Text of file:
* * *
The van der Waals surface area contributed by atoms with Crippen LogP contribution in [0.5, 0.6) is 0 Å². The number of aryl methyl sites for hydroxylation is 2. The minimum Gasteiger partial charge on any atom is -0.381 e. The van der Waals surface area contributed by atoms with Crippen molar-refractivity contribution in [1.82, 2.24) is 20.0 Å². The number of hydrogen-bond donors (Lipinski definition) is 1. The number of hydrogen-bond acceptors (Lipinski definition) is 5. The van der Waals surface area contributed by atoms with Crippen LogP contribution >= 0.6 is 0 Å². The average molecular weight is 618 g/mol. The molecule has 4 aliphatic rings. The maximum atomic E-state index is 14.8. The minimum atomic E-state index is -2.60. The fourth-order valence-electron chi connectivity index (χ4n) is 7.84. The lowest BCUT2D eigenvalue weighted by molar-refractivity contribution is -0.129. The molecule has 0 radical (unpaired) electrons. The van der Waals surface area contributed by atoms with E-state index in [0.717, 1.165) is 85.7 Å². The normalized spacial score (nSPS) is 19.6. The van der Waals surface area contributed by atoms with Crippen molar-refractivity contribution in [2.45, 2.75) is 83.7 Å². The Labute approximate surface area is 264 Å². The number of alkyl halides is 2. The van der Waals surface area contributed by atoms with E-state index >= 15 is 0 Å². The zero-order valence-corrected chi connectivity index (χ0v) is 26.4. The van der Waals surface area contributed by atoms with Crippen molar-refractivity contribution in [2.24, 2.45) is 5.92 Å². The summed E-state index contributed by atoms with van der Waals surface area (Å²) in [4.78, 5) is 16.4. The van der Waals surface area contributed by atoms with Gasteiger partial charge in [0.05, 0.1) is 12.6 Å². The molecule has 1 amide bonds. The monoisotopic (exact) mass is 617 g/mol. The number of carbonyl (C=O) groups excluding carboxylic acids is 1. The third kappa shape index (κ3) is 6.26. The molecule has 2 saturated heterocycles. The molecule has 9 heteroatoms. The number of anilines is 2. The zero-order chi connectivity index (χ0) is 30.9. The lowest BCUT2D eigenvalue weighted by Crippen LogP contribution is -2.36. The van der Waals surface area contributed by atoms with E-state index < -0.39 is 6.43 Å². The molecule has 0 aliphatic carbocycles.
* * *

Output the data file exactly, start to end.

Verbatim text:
The van der Waals surface area contributed by atoms with Crippen LogP contribution in [0.5, 0.6) is 0 Å². The number of aryl methyl sites for hydroxylation is 2. The minimum Gasteiger partial charge on any atom is -0.381 e. The van der Waals surface area contributed by atoms with Crippen molar-refractivity contribution in [1.82, 2.24) is 20.0 Å². The number of hydrogen-bond donors (Lipinski definition) is 1. The number of hydrogen-bond acceptors (Lipinski definition) is 5. The van der Waals surface area contributed by atoms with Crippen LogP contribution >= 0.6 is 0 Å². The average molecular weight is 618 g/mol. The molecule has 4 aliphatic rings. The maximum atomic E-state index is 14.8. The minimum atomic E-state index is -2.60. The fourth-order valence-electron chi connectivity index (χ4n) is 7.84. The lowest BCUT2D eigenvalue weighted by molar-refractivity contribution is -0.129. The molecule has 0 radical (unpaired) electrons. The van der Waals surface area contributed by atoms with E-state index in [0.717, 1.165) is 85.7 Å². The normalized spacial score (nSPS) is 19.6. The van der Waals surface area contributed by atoms with Crippen molar-refractivity contribution in [2.45, 2.75) is 83.7 Å². The Labute approximate surface area is 264 Å². The number of alkyl halides is 2. The van der Waals surface area contributed by atoms with E-state index >= 15 is 0 Å². The zero-order valence-corrected chi connectivity index (χ0v) is 26.4. The van der Waals surface area contributed by atoms with Crippen molar-refractivity contribution in [2.24, 2.45) is 5.92 Å². The summed E-state index contributed by atoms with van der Waals surface area (Å²) in [4.78, 5) is 16.4. The van der Waals surface area contributed by atoms with Gasteiger partial charge in [0.05, 0.1) is 12.6 Å². The molecule has 1 amide bonds. The monoisotopic (exact) mass is 617 g/mol. The number of carbonyl (C=O) groups excluding carboxylic acids is 1. The third kappa shape index (κ3) is 6.26. The molecule has 2 saturated heterocycles. The molecule has 9 heteroatoms. The number of anilines is 2. The zero-order chi connectivity index (χ0) is 30.9. The lowest BCUT2D eigenvalue weighted by Crippen LogP contribution is -2.36. The van der Waals surface area contributed by atoms with E-state index < -0.39 is 6.43 Å². The molecule has 0 aliphatic carbocycles.